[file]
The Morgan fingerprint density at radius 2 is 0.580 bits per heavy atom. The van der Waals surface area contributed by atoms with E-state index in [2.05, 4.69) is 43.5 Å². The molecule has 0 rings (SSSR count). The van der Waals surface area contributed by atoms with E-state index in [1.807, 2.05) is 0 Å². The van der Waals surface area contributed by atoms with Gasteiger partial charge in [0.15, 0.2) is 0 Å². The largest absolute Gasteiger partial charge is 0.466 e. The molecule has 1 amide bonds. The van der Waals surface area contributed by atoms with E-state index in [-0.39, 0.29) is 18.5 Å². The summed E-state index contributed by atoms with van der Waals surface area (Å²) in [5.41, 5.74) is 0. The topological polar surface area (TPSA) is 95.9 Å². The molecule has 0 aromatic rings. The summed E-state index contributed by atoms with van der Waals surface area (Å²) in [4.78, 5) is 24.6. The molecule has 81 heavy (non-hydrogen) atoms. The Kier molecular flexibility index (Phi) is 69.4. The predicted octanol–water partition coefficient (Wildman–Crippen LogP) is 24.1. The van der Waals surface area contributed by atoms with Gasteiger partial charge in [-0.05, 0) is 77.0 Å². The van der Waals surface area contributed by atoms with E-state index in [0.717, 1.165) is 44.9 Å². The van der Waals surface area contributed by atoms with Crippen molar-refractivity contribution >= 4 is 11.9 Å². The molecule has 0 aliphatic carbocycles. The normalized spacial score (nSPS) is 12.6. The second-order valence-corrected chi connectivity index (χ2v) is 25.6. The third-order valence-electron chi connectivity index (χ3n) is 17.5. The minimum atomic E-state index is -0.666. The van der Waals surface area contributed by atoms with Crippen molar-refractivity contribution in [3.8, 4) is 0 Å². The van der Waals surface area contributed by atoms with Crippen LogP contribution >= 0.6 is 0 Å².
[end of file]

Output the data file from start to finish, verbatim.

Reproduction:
The Morgan fingerprint density at radius 2 is 0.580 bits per heavy atom. The van der Waals surface area contributed by atoms with E-state index in [2.05, 4.69) is 43.5 Å². The molecule has 0 rings (SSSR count). The van der Waals surface area contributed by atoms with E-state index in [1.807, 2.05) is 0 Å². The van der Waals surface area contributed by atoms with Gasteiger partial charge in [0.15, 0.2) is 0 Å². The largest absolute Gasteiger partial charge is 0.466 e. The molecule has 1 amide bonds. The van der Waals surface area contributed by atoms with E-state index in [-0.39, 0.29) is 18.5 Å². The summed E-state index contributed by atoms with van der Waals surface area (Å²) in [5.41, 5.74) is 0. The topological polar surface area (TPSA) is 95.9 Å². The molecule has 0 aromatic rings. The summed E-state index contributed by atoms with van der Waals surface area (Å²) in [4.78, 5) is 24.6. The molecule has 81 heavy (non-hydrogen) atoms. The Kier molecular flexibility index (Phi) is 69.4. The predicted octanol–water partition coefficient (Wildman–Crippen LogP) is 24.1. The van der Waals surface area contributed by atoms with Gasteiger partial charge in [-0.05, 0) is 77.0 Å². The van der Waals surface area contributed by atoms with E-state index in [0.717, 1.165) is 44.9 Å². The van der Waals surface area contributed by atoms with Crippen molar-refractivity contribution >= 4 is 11.9 Å². The molecule has 0 aliphatic carbocycles. The normalized spacial score (nSPS) is 12.6. The second-order valence-corrected chi connectivity index (χ2v) is 25.6. The third-order valence-electron chi connectivity index (χ3n) is 17.5. The minimum atomic E-state index is -0.666. The van der Waals surface area contributed by atoms with Crippen molar-refractivity contribution in [3.8, 4) is 0 Å². The van der Waals surface area contributed by atoms with Crippen LogP contribution >= 0.6 is 0 Å².